Unlike the predictability (or recent unpredictability) of credit cards, marketplace lending has issues of its own. And, today we read that LendingClub is exiting the business, as P2P Finance reports.
- In light of recent news that LendingClub is closing its platform, investors can be assured that Prosper remains committed to growing its retail notes offering.
- Small business loans will be referred to Funding Circle
One of the reasons for the shift has to do with marketplace lending itself. From where I sit, part of the problem comes from optimistic credit standards, booking accounts that are not often bank-grade investments. The U.S. Department of Treasury summarized marketplace lending risks in this document written four years before the COVID crisis, and here we are with a recession on our hands.
- Use of Data and Modeling Techniques for Underwriting is an Innovation and a Risk: RFI commenters agreed the use of data for credit underwriting is a core element of online marketplace lending, and one of the sources of innovation that holds the most promise and risk. While data-driven algorithms may expedite credit assessments and reduce costs, they also carry the risk of disparate impact in credit outcomes and the potential for fair lending violations. Importantly, applicants do not have the opportunity to check and correct data potentially being used in underwriting decisions.
- There is Opportunity to Expand Access to Credit: RFI responses suggested that online marketplace lending is expanding access to credit in some segments by providing loans to certain borrowers who might not otherwise have received capital. Although the majority of consumer loans are being originated for debt consolidation purposes, small business loans are being originated to business owners for general working capital and expansion needs. Distribution partnerships between online marketplace lenders and traditional lenders may present an opportunity to leverage technology to expand access to credit further into underserved markets.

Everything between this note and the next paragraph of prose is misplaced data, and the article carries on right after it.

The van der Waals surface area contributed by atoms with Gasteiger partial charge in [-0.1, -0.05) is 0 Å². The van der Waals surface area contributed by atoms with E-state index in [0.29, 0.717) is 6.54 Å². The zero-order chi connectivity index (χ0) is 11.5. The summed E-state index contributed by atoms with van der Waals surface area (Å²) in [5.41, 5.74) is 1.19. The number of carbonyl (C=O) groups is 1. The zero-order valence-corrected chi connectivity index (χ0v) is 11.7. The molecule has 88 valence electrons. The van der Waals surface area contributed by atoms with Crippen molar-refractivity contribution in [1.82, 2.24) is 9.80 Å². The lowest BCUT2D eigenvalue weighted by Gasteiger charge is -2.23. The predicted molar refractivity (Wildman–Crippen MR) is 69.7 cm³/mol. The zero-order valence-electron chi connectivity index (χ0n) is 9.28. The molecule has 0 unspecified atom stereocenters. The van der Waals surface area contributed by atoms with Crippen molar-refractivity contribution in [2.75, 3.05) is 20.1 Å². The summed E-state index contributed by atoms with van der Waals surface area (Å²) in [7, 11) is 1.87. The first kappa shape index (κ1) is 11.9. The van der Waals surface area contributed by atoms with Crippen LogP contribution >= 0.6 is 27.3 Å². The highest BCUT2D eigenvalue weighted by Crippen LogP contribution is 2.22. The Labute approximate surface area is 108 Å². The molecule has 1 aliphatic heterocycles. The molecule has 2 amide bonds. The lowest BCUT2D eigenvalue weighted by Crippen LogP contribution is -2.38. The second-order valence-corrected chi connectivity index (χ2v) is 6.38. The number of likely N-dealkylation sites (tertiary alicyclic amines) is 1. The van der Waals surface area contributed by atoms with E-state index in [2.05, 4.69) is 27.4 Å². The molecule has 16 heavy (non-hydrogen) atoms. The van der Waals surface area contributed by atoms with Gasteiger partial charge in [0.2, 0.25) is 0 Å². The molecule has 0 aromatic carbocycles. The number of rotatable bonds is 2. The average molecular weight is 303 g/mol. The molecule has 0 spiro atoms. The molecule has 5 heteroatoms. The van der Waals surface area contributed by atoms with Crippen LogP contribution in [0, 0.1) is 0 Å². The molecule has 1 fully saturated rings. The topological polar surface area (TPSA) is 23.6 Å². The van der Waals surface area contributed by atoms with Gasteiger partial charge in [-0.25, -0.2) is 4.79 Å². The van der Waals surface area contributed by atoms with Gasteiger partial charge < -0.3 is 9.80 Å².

- New Credit Models and Operations Remain Untested: New business models and underwriting tools have been developed in a period of very low interest rates, declining unemployment, and strong overall credit conditions. However, this industry remains untested through a complete credit cycle. Higher charge off and delinquency rates for recent vintage consumer loans may augur increased concern if and when credit conditions deteriorate.
- Small Business Borrowers Will Likely Require Enhanced Safeguards: RFI commenters drew attention to uneven protections and regulations currently in place for small business borrowers. RFI commenters across the stakeholder spectrum argued small business borrowers should receive enhanced protections.
- Greater Transparency Can Benefit Borrowers and Investors: RFI responses strongly supported and agreed on the need for greater transparency for all market participants. Suggested areas for greater transparency include pricing terms for borrowers and standardized loan-level data for investors.
- Secondary Market for Loans is Undeveloped: Although loan originations are growing at high rates, the secondary market for whole loans originated by online marketplace lenders is limited. RFI commenters agreed that active growth of a securitization market will require transparency and significant repeat issuances.
- Regulatory Clarity Can Benefit the Market: RFI commenters had diverse views of the role government could play in the market. However, a large number argued that regulators could provide additional clarity around the roles and requirements for the various participants.
Financial Times covered the topic of credit risk on marketplace loans and showed sky-high risk before the recession. Most charge-offs trend above 10%.
A recession can really tilt the market, and with capital markets worried, funding can quickly dry up. There are two big questions here. When will the economy stabilize, and will fintech lenders, who optimistically put their clients money into the market, survive the long term?
Overview by Brian Riley, Director, Credit Advisory Service at Mercator Advisory Group